Missile Proliferation in the Indo-Pacific
Drivers and Consequences
In recent years, countries across the Indo-Pacific have been developing and procuring an increasing number of advanced missile systems, including some that are capable of delivering nuclear payloads. As nations in the region invest more in advanced missile systems and missile defense systems, there is growing concern over whether these systems are enhancing deterrence or instead deteriorating the security environment. Thomas Santos spoke with Ankit Panda from the Carnegie Endowment for International Peace about the strategic implications of missile proliferation.
In the past decade, we have seen a surge in the number of nations in the Indo-Pacific developing or procuring new advanced missile systems, particularly intermediate-range ballistic missiles and hypersonic missiles. What accounts for this trend? What advantages or capabilities do these missile systems provide to armed forces?
Almost universally, policymakers in the Indo-Pacific—particularly in East Asia—perceive a worsening security environment. This is true of U.S. allies, like South Korea, Japan, and Australia, as well as U.S. adversaries, like China and North Korea. Military spending in Asia has risen considerably over the last two decades and missiles—particularly precise, conventional, or dual-capable missiles—are seen as offering an important set of capabilities.
There is no universal military rationale for why countries see value in missile capabilities. For a state like North Korea, missiles are an essential component of operationalizing credible nuclear deterrence. The Chinese People’s Liberation Army, the possessor of the region’s largest missile arsenal by far, sees these capabilities as an important enabler of conventional deterrence and possibly nuclear escalation management. South Korea, meanwhile, has built up a non-nuclear missile force to hold at risk an array of North Korean military targets; moreover, political considerations, like the transfer of wartime operational control within the U.S.–South Korea alliance, have also motivated Seoul’s investments. Japan, with its traditional constitutional limitations on offensive capabilities, is in the process of studying the extent to which a counterstrike capability would contribute to its national defense. Taiwan last fall approved a massive supplementary spending package of $8.6 billion in part to build up missiles to bolster its ability to impose costs on an invading Chinese military. Finally, Australia is setting up major conventional missile production capabilities (with assistance from the United States as part of the AUKUS trilateral partnership with the United Kingdom).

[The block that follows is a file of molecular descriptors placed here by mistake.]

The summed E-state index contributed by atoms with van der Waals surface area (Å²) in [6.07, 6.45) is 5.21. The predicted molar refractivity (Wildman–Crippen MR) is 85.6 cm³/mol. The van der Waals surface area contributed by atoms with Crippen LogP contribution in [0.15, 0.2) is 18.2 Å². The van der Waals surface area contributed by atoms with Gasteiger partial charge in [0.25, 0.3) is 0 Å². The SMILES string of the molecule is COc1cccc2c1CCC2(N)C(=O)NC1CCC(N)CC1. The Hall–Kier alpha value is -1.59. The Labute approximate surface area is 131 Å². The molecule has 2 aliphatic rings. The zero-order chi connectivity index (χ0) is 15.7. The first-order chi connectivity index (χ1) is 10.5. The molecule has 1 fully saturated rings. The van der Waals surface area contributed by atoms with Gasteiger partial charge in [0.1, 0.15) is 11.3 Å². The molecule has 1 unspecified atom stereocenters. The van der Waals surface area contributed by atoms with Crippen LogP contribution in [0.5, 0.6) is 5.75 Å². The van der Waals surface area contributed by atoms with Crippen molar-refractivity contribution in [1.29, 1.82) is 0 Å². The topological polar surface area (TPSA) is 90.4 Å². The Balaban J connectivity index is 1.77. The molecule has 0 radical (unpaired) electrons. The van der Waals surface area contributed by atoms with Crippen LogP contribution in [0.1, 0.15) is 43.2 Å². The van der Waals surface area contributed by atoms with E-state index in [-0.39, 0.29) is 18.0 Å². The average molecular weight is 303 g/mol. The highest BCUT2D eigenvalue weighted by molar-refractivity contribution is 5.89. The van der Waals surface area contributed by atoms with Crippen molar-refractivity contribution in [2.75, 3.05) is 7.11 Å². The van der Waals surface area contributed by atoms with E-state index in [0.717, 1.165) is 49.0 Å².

Where decision-makers in these countries are aligned is in their perception that missiles can contribute to general deterrence in peacetime and deliver significant strategic effects in wartime, while remaining more cost-effective and survivable than other long-range strike capabilities, such as fighter aircraft or bombers. With ballistic missiles, in particular, promptness is also seen as a feature and not a bug. On the Korean Peninsula, for example, flight times for ballistic missiles can be on the order of a minute or two. Conventional and nuclear escalation risks arising from the proliferation of these capabilities have been largely overlooked by policymakers in the pursuit of deterrence objectives.